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Office clerk's misfiling results in medical malpractice suit

Medical professionals are required not only to practice medicine to the industry standards within the community, but also ensure that their employees and staff perform to this standard.  When a medical professional fails to perform in accordance with the standard of care a medical malpractice suit is often filed by the individual harmed. 

Recently, a Clarion County, Pennsylvania doctors' office found out the hard way that they as doctors, may be held accountable for the mistakes of their office staff. The case involved a woman, who at 37 weeks pregnant, was ordered by the defendant doctors to obtain an ultrasound.  An independent doctor interpreting the ultrasound found a large cyst on the unborn baby's kidney and recorded the presence of the cyst in a written report.  The report was transmitted to the defendant doctors' via hospital mail.  It was undisputed at trial that upon receipt of the report by the defendant doctors, it was misfiled by their clerk.   Unfortunately the woman gave birth before the report was seen by her treating doctors.  Shortly after the child was born, he was admitted to the hospital for medical complications.  At the time of admission a second ultrasound was taken, the cyst was spotted once again.  The child underwent emergency surgery. 

Not surprisingly, the parents filed a medical malpractice suit against the doctors' for, among other things, their failure to establish and maintain timely communication of the results of radiology reports such as the ultrasound report.  The case was tried before a jury in Clarion County.  Shockingly, the jury returned a verdict in favor of the defendant doctors.  The jury determined that the doctors were not responsible for the clerk's mistake.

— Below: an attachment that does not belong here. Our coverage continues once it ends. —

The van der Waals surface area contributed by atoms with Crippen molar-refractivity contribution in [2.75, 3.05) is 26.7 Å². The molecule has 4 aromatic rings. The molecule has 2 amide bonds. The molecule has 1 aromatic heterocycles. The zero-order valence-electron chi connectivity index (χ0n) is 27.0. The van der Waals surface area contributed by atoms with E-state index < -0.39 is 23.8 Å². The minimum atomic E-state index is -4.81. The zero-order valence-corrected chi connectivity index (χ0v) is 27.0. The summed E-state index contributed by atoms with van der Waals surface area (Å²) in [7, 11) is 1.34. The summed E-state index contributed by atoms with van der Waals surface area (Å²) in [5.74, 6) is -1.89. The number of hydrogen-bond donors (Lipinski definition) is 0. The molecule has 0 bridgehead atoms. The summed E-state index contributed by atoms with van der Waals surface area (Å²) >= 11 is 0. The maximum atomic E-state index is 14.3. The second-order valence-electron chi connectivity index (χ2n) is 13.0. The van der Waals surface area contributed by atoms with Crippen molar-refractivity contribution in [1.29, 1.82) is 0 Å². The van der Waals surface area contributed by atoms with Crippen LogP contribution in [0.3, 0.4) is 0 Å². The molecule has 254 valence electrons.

The parents filed an appeal to the Superior Court.  The Superior Court overturned the jury's verdict, stating that the jury's decision was clearly erroneous in light of the undisputed evidence of the clerk's error.  The error clearly established that the doctors were negligent in establishing proper office procedures concerning radiology reports.  As a result of the filing error the ultrasound report was not reviewed in an acceptable timeframe.  The case has been sent back to the trial court for trial only against the doctors to determine causation, liability, and damages.

Source:  "Admitted Clerical Negligence Sends Med Mal Case Back to Trial Court" by Max Mitchell, The Legal Intelligencer, January 14, 2014

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